Merkel’s last stand
The waning of Angela Merkel’s political powers has been evident ever since her mishandling of the migrant crisis in 2015 resounded across Europe.
At home, the failure to control the arrival of nearly a million migrants in the space of a year splintered German domestic politics in a way that, until recently, many thought impossible, leaving Mrs Merkel at the helm of a listless, divided Government.
Then the same mistake sapped her authority in Europe as the anti-immigrant Right in Poland, Hungary and Italy faced down her demands for a show of solidarity: migrant resettlement quotas imposed by a majority vote were flatly refused.
Superficially, Mrs Merkel retained her moral authority, at least to the liberal elites that had crowned her “leader of the free world” after former US president Barack Obama left the stage. But there could be no mistaking that her actual authority had suffered.
Anecdotally that was visible, say officials, at last October’s European Council summit dinner when Mrs Merkel made an awkward intervention on Brexit, calling for more “flexibility”, only to leave her fellow leaders nonplussed.
“The truth is that she no longer commands the room like she once did,” one observer of such summits said. “Everyone knew she is on the way out, sooner or later.”
That was before the announcement by Mrs Merkel that she would give up the leadership of her Christian Democrat party, a move forced upon her by opposition from within her own ranks after a string of dreadful election results. Nothing weakens a leader like setting a timetable for their own departure, so while jockeying for the succession begins at home, Europe inevitably starts to contemplate a future without a woman who, whatever her recent failings, is of a different stature from her peers.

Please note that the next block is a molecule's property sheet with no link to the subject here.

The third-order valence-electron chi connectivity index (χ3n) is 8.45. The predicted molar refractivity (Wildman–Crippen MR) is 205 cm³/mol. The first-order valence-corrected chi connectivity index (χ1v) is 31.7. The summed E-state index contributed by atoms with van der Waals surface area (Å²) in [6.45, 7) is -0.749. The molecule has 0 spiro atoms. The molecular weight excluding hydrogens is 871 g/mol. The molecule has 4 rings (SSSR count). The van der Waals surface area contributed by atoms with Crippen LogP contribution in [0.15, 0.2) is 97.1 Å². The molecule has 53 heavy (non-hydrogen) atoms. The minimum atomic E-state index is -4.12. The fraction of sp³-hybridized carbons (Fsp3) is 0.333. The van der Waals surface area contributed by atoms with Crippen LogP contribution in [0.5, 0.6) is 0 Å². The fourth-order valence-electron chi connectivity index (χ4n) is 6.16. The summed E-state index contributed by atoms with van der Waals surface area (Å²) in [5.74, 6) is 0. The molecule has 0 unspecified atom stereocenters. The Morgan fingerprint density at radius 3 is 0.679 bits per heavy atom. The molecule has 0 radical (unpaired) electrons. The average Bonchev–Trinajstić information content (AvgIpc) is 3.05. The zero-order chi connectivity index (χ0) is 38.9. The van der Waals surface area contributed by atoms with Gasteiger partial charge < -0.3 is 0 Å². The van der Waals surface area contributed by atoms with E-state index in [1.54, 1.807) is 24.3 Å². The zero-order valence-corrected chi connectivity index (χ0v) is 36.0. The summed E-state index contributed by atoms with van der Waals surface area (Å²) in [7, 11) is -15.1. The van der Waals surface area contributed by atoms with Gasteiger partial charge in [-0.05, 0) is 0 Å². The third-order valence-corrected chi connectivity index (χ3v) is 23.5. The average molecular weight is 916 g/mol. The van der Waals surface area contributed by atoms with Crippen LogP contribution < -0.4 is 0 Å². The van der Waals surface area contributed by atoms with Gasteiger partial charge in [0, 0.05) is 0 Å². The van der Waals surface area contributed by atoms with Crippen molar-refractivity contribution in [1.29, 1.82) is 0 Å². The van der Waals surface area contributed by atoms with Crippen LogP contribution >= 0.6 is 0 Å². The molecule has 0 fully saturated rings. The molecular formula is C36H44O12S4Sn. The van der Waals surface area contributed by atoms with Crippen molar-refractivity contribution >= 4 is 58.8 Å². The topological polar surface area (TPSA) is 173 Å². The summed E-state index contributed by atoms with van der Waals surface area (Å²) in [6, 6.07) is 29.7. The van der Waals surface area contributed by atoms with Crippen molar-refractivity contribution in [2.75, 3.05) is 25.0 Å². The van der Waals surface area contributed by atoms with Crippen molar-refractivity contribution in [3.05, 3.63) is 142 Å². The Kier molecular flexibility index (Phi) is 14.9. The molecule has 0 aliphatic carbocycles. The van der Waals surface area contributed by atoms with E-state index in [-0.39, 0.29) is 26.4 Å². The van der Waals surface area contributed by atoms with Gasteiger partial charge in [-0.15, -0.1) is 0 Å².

“Even now, she still has the moral authority on the EU stage to knock heads together,” Charles Grant, the director of the Centre for European Reform, said. “Just look around the table of EU leaders, they are political pygmies, apart from Emmanuel Macron who is weak at home, and (the Dutch Prime Minister) Mark Rutte, who only represents a middle-sized country. She’s still head and shoulders above all other leaders.”
Which is exactly why some fear the departure of such an incontrovertible political heavyweight may cause the continent’s political malaise to deepen further still.
“Populist governments in Italy, Austria, Hungary and Poland see Merkel’s gradual demise as a vindication of their political stance and further evidence of the gradual decline of establishment parties that propelled them to power,” Mujtaba Rahman, the head of the Europe practice at the Eurasia Group, said.
“In this sense, her decline will strengthen the perception that nationalists have momentum ahead of next year’s European elections.”
Already that election is being billed as a battle between the forces of nationalist-populism led by Hungary’s Viktor Orban and progressive liberalism led by Mr Macron, who has openly embraced the contest as a fight for the soul of Europe.
Paradoxically, it is this Manichean political landscape that those on Mrs Merkel’s side of the argument hope may yet prick her into uncharacteristic action.
Far from firing the starting gun on the “end of Europe”, they contend that Mrs Merkel’s looming departure should provide the catalyst for decisive action to defend the legacy left by her mentor Helmut Kohl.
And as Mrs Merkel contemplates her own legacy — tarnished as it is by the fallout from the migrant crisis and an approach to the eurozone crisis that condemned half of Europe to a depression — there is still time to act.
While the chancellor of Europe’s biggest economy is, by definition, a “heavyweight”, it will be many years before the next German leader carries the historical clout to which Mrs Merkel, as a 13-year veteran of her office, still lays claim.
That is why, with the European Union’s future seemingly on the line, assailed as it is by Donald Trump, Brexit and the rising forces of populism, some still harbour hopes that a legacy-hungry Mrs Merkel will make the most of whatever time she has left.
It may be a fantasy given the gridlock and inertia that appear to be built into EU politics at the moment but crises can often beget change.
And in Mr Macron, Mrs Merkel has a willing partner who is desperate to convert his sweeping European agenda into reality before his own plummeting popularity ratings render him a lame duck.
“She still has time to do something big for Europe,” Andrew Duff, the president of the federalist Spinelli Group, said. “Macron deserves a response, and a positive one, to his ambitious European agenda. The EU can’t go on for long as it is now, struggling to manage a range of complex challenges. The ball is in Angela’s court.”